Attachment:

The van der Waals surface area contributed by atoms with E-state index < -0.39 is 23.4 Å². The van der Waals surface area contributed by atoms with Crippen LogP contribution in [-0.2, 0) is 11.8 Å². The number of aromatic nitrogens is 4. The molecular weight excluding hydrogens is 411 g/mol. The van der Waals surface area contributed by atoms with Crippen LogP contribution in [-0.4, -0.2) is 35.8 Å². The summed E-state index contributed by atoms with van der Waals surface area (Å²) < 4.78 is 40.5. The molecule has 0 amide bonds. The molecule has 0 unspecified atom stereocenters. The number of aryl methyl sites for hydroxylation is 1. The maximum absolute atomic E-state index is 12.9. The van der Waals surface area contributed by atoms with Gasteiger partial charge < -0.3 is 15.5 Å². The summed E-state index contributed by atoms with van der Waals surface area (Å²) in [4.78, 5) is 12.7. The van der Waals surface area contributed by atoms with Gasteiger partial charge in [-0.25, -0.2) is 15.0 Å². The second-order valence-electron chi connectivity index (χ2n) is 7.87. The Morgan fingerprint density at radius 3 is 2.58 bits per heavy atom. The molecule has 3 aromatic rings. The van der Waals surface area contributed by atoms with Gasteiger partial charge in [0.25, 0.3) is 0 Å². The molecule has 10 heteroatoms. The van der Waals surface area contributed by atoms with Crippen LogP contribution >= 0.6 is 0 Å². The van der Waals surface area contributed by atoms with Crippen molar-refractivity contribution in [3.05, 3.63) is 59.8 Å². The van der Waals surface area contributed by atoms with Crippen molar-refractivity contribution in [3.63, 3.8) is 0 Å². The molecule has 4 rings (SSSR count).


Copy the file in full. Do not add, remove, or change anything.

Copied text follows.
The van der Waals surface area contributed by atoms with E-state index < -0.39 is 23.4 Å². The van der Waals surface area contributed by atoms with Crippen LogP contribution in [-0.2, 0) is 11.8 Å². The number of aromatic nitrogens is 4. The molecular weight excluding hydrogens is 411 g/mol. The van der Waals surface area contributed by atoms with Crippen LogP contribution in [-0.4, -0.2) is 35.8 Å². The summed E-state index contributed by atoms with van der Waals surface area (Å²) < 4.78 is 40.5. The molecule has 0 amide bonds. The molecule has 0 unspecified atom stereocenters. The number of aryl methyl sites for hydroxylation is 1. The maximum absolute atomic E-state index is 12.9. The van der Waals surface area contributed by atoms with Gasteiger partial charge < -0.3 is 15.5 Å². The summed E-state index contributed by atoms with van der Waals surface area (Å²) in [4.78, 5) is 12.7. The van der Waals surface area contributed by atoms with Gasteiger partial charge in [-0.25, -0.2) is 15.0 Å². The second-order valence-electron chi connectivity index (χ2n) is 7.87. The Morgan fingerprint density at radius 3 is 2.58 bits per heavy atom. The molecule has 3 aromatic rings. The van der Waals surface area contributed by atoms with Gasteiger partial charge in [0.25, 0.3) is 0 Å². The molecule has 10 heteroatoms. The van der Waals surface area contributed by atoms with Crippen LogP contribution >= 0.6 is 0 Å². The van der Waals surface area contributed by atoms with Crippen molar-refractivity contribution in [3.05, 3.63) is 59.8 Å². The van der Waals surface area contributed by atoms with Crippen molar-refractivity contribution in [3.63, 3.8) is 0 Å². The molecule has 4 rings (SSSR count).